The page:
As I sometimes gently kiss the covers of very good books, I recognize a love letter addressed to a book when I see it; she wrote a lot of these, and this one–addressed to both books and the natural world–was penned when she’d already left the specatular nights of the prairies for the grey and seeping skies of Nova Scotia, where she died in 1991 in the particularly drab month of March.

***

All this has come of my reading Two Cheers for Democracy. Before I’d figured out why that passage was so familiar, I nonetheless felt like I was reading a love letter, one written to me, if not only to me.

(I’m not certain Forster and I would have recognized one another as belonging to one another’s “aristocracy of the sensitive, considerate and plucky,” but I know just what he means by that; and I like to think we would have. At any rate, I’ve recognized others this way any number of unexpected and lovely times.)

I’ve been thinking how much books in general feel like love letters to me; like a hand in the dark, a trusted voice in the maelstrom. And so, while I know what Forster meant about people, I also know what Thackeray meant about books when he had poor Dobbin feeling “quite lonely, and almost happy” as he read the Arabian Nights beneath a tree in Vanity Fair.

How can I reciprocate a still growing lifetime’s worth of love letters received from dead authors? How write back to my Nana? Keep reading, at minimum.

A commenter on one of my recent posts said she was having difficulty drawing comfort from books in these fractured and angry times, that even Wodehouse wasn’t doing the job; I too have been reading Wodehouse and other literary comedians more frequently than had been my wont before last November.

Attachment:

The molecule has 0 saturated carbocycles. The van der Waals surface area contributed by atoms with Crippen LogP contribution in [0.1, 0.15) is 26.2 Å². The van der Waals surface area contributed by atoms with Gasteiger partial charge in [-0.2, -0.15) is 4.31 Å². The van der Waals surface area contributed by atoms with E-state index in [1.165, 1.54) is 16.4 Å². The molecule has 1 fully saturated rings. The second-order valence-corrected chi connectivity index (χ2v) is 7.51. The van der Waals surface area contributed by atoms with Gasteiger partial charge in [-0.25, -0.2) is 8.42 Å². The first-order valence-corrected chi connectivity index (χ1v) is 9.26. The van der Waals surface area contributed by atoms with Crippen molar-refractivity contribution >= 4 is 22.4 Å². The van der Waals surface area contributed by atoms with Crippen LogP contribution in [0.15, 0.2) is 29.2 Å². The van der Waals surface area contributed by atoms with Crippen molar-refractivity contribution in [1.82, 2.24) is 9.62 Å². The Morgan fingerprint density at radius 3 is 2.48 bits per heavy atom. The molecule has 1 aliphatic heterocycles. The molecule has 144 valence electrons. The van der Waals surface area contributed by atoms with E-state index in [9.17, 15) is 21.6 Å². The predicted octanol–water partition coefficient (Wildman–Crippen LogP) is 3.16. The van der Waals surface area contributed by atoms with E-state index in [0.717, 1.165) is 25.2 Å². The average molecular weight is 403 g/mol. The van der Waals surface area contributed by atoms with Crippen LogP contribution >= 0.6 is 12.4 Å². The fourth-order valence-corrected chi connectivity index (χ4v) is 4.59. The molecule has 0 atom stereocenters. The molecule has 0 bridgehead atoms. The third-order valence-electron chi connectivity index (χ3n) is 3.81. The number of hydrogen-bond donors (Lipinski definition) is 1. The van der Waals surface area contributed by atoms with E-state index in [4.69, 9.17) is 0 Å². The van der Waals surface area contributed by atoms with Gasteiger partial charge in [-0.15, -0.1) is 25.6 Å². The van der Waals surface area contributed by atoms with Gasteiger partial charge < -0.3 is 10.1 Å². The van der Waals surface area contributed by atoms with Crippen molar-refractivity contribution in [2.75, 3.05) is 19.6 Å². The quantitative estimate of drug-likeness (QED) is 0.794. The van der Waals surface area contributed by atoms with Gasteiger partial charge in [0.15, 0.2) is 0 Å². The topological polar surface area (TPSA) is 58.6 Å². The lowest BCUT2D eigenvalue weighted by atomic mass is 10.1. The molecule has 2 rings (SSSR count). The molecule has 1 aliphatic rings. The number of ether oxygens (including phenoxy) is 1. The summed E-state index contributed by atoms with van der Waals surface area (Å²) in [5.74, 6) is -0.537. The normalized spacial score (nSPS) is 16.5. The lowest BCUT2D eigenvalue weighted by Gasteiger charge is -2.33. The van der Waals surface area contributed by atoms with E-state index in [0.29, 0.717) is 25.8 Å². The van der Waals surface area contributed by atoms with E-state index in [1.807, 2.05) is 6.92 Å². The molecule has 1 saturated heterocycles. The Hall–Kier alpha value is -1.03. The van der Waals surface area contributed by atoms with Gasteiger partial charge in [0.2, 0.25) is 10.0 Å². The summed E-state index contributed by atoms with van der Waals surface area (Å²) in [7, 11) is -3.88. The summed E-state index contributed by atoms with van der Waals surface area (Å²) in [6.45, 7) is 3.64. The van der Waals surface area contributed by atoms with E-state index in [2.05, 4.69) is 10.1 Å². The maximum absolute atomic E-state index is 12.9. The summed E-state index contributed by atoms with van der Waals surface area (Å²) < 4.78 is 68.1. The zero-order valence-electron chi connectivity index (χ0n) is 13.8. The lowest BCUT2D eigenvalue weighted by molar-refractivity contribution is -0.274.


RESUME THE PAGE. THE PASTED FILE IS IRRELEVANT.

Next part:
There is no space now for playing it safe, for holding our hearts close and cold for fear of being hurt or spurned or humiliated or dismissed. To me this means, as Auden wrote in likely one of the most straightforward love letters ever written, that “we must love one another or die.” I’m less optimistic perhaps than he was, and think it’s just as likely that we will love one another and still die; but the second clause is not the really important one in that line of poetry.

In the wild exchanges that can occur between people whether or not they meet in person, whether or not one of those people is an author who’s been dead nearly fifty years or even longer, whether or not that person is only a character in a book, put down by a hand that would clasp yours warmly if it could–there are countless love letters just looking for recipients. Never mind the pain: speak, read, hold the words in your hands. Above all, reciprocate.

Street art discovered during a recent bicycle ride.

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7 thoughts on “Love letters

  1. I need to contradict you on the Auden tag, “We must love one another or die.” I don’t think he meant to die in the literal sense. I think he meant that without love we are dead or that where we don’t love, we hate; or when we don’t love,we become less than human; or again all that is evil follows failure to love.